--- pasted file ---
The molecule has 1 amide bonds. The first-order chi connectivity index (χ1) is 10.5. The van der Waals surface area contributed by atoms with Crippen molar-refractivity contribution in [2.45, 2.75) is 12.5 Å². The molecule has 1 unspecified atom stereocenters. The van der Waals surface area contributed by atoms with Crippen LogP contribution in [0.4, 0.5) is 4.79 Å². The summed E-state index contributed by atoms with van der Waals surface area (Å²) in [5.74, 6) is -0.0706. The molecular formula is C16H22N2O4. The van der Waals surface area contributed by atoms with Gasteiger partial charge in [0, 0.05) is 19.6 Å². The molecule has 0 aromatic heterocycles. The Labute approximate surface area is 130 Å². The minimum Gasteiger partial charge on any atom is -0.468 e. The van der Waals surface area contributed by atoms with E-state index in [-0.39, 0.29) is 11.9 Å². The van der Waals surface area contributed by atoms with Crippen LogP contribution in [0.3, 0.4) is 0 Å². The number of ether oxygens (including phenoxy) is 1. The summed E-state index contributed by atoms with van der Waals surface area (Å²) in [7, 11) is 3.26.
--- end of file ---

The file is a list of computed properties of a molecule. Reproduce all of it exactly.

The molecule has 1 amide bonds. The first-order chi connectivity index (χ1) is 10.5. The van der Waals surface area contributed by atoms with Crippen molar-refractivity contribution in [2.45, 2.75) is 12.5 Å². The molecule has 1 unspecified atom stereocenters. The van der Waals surface area contributed by atoms with Crippen LogP contribution in [0.4, 0.5) is 4.79 Å². The summed E-state index contributed by atoms with van der Waals surface area (Å²) in [5.74, 6) is -0.0706. The molecular formula is C16H22N2O4. The van der Waals surface area contributed by atoms with Gasteiger partial charge in [0, 0.05) is 19.6 Å². The molecule has 0 aromatic heterocycles. The Labute approximate surface area is 130 Å². The minimum Gasteiger partial charge on any atom is -0.468 e. The van der Waals surface area contributed by atoms with E-state index in [-0.39, 0.29) is 11.9 Å². The van der Waals surface area contributed by atoms with Crippen LogP contribution in [0.3, 0.4) is 0 Å². The number of ether oxygens (including phenoxy) is 1. The summed E-state index contributed by atoms with van der Waals surface area (Å²) in [7, 11) is 3.26.